China’s Belt and Road Initiative’s likely impact on Papua New Guinea


Papua New Guinea was the first Pacific country to sign up to China’s Belt and Road Initiative, an infrastructure development program across Eurasia. David James considers some of the implications identified by analysts.

Shanghai’s Lujiazui financial district, China. Credit: Chuyu

China’s massive infrastructure program, the Belt and Road Initiative (BRI), is planned to extend from PNG and New Zealand to Northern Europe.

More than sixty countries, accounting for two-thirds of the world’s population, have signed on to projects or have indicated an interest in doing so.

Darren Tay, Analyst–Asia Country Risk & Financial Markets at Fitch Solutions in Singapore, says the global scale of the Belt and Road Initiative (BRI) is so great that China was never going to be able to fund it alone.

‘China is facing a problem where its pockets are not so deep as was previously thought,’ says Tay.

‘The risk, they argue, is that the ‘country’s way of doing business’ may weaken PNG’s institutions.’

‘In the last quarter, China’s current account came in at a deficit for the first time (since 2010).

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‘China is running out of financial resources to bankroll the BRI by itself.

‘That is why it is inviting in multi-lateral financial institutions.’

If China is moving to co-operate more with multilateral institutions, which have in the past been the source of much external funding for PNG, then it may mean that PNG will need to continue to look to multilateral banks, including the Asian Infrastructure Investment Bank.

Papua New Guinea signed up as a member of the AIIB last year.

Concessional loans

What is not clear is the nature of Chinese lending, especially the interest rate.

Stephen Howes, Director of the Development Policy Centre (Devpolicy), Crawford School of Public Policy at the Australian National University, and Matthew Dornan, Deputy Director of Devpolicy, note in the paper ‘Moving Beyond Grants’ that China is not a member of the Organisation for Economic Co-operation and Development (OECD).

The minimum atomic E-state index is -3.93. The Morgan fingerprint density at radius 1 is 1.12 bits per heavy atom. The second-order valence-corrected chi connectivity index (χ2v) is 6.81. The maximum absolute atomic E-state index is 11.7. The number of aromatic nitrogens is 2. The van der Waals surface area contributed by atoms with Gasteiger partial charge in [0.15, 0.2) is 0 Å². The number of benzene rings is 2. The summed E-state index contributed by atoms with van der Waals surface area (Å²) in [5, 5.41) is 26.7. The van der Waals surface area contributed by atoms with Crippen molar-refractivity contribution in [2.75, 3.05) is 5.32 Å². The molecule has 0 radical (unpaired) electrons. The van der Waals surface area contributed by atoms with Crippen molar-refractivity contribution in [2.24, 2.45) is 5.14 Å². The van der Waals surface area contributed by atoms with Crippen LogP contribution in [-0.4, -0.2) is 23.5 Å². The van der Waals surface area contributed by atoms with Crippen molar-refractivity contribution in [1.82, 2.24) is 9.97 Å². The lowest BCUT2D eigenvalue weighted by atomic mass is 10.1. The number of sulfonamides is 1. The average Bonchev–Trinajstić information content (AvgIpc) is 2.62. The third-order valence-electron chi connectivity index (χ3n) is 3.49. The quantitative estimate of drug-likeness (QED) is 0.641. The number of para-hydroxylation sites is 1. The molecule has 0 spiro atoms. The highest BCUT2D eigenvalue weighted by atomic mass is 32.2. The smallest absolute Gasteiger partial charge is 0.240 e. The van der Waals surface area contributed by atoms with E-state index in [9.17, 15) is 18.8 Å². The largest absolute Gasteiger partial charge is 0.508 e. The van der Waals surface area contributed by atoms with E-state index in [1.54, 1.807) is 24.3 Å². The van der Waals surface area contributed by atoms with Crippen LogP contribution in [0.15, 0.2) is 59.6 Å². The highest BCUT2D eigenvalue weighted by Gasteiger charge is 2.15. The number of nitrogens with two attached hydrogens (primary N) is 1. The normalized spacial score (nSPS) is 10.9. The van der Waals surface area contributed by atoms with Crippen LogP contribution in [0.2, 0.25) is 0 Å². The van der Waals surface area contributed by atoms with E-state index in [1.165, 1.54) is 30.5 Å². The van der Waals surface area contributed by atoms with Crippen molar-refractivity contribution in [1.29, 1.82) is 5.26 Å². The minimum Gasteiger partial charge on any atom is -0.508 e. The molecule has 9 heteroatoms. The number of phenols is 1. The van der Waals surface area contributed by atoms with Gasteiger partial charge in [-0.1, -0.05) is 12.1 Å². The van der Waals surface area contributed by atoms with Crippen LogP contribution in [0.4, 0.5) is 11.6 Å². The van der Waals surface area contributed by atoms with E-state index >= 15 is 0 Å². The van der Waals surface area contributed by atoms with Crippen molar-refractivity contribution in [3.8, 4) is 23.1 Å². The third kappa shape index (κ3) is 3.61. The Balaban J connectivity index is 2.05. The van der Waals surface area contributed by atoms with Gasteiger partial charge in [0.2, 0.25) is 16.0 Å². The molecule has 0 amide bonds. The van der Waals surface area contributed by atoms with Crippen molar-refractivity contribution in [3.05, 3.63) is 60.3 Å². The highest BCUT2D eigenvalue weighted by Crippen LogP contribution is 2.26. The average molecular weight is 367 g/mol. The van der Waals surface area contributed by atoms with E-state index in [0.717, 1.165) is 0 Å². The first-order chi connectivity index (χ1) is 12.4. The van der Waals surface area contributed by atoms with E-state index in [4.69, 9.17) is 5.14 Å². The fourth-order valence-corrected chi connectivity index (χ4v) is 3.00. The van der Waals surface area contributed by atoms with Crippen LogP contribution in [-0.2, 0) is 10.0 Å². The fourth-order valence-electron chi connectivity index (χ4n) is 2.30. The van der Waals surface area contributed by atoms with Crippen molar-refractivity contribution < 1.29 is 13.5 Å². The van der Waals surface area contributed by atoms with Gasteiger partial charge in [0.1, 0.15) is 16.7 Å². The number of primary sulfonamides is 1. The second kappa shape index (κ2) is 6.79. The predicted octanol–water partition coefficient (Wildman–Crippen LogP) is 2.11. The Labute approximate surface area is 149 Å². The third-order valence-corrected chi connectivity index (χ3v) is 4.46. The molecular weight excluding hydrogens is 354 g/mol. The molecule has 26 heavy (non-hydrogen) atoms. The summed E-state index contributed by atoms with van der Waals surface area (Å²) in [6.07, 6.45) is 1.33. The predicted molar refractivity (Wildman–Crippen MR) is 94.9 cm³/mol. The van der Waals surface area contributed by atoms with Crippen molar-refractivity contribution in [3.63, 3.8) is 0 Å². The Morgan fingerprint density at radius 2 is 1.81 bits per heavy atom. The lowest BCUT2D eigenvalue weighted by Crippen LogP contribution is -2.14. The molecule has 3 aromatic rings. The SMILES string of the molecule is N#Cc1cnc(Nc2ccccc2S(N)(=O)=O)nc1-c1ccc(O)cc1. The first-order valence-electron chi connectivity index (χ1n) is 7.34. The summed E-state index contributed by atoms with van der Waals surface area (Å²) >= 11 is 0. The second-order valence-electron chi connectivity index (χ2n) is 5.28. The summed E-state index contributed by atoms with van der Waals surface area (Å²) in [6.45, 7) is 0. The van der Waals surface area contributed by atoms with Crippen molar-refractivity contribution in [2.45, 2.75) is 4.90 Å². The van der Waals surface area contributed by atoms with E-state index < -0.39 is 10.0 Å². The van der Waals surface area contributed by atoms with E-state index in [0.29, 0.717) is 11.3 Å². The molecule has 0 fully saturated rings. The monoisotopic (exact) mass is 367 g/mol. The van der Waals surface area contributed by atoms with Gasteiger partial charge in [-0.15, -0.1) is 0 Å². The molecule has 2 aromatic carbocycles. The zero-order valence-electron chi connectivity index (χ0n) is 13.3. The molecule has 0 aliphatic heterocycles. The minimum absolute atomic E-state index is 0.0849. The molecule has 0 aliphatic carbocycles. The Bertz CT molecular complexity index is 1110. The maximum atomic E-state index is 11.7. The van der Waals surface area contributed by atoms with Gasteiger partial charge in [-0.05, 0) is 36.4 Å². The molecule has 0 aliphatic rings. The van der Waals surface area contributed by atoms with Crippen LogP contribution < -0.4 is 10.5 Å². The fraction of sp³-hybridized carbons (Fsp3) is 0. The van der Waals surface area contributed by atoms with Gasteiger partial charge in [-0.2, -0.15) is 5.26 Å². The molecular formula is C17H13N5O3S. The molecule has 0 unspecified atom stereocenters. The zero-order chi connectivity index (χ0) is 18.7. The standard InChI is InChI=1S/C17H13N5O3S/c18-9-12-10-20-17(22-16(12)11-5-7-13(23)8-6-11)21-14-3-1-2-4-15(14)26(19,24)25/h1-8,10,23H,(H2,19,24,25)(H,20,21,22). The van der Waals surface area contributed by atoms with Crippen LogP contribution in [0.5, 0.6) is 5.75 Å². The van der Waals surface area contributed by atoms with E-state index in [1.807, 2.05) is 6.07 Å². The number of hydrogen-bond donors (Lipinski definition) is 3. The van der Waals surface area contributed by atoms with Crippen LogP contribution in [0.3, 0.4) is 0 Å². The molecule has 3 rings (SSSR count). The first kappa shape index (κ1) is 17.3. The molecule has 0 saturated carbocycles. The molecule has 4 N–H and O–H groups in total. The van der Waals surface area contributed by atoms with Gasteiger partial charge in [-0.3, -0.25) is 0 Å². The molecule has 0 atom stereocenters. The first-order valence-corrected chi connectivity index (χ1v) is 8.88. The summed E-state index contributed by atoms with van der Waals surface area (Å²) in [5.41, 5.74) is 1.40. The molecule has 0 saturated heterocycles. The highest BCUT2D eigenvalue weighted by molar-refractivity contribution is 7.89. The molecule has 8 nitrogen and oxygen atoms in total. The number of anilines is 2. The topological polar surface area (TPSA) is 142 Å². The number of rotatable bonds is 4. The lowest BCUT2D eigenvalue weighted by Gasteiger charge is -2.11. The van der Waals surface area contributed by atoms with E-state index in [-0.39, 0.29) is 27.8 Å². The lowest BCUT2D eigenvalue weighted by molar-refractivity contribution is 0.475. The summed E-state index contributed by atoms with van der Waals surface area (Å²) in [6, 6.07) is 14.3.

Consequently, the country ‘is not required to report how much of its development financing is concessional (low interest rates), and how much is non-concessional.’

Howes and Dornan say that Chinese lending tends to have fewer strings attached: ‘China avoids asking for policy reforms. It just funds.’

‘One of the BRI’s objectives is to make China ‘a global access point for most of the world’s information’.

The risk, they argue, is that the ‘country’s way of doing business’ may weaken PNG’s institutions.

It is estimated that Chinese debt makes up 12 per cent of the total for the Pacific, compared with 21 per cent for the multilateral banks, including the Asian Development Bank and the World Bank.

In PNG, however, domestic debt dominates government borrowing, accounting for more than two-thirds of the total (due to the role played by the local superannuation funds, who buy up PNG’s government debt).

According to Devpolicy, PNG’s debt to China is less than 10 per cent, and its debt to multilateral banks is about a fifth.

Digital silk road

The BRI is not just about physical roads, ports and bridges, but is also about internet infrastructure, such as the Kumul domestic cable network currently bring built by Huawei for PNG Dataco.

Tay says that one of the BRI’s objectives is to make China ‘a global access point for most of the world’s information’.

‘Fibre deployments in BRI member states continue at a rapid pace, allowing the uptake of Chinese consumer technologies,’ says Tay.

‘China is also forging ahead with setting technological and technical standards.’

Tay notes that Huawei’s footprint in BRI countries is ‘largely progressing unchecked’.

However, Google’s blocking of Huawei from using Android apps on its devices may change that.

He suggests participants in the BRI are likely to be pressured to adopt stricter data laws, so ‘expect to spend more on data, or the cloud.’

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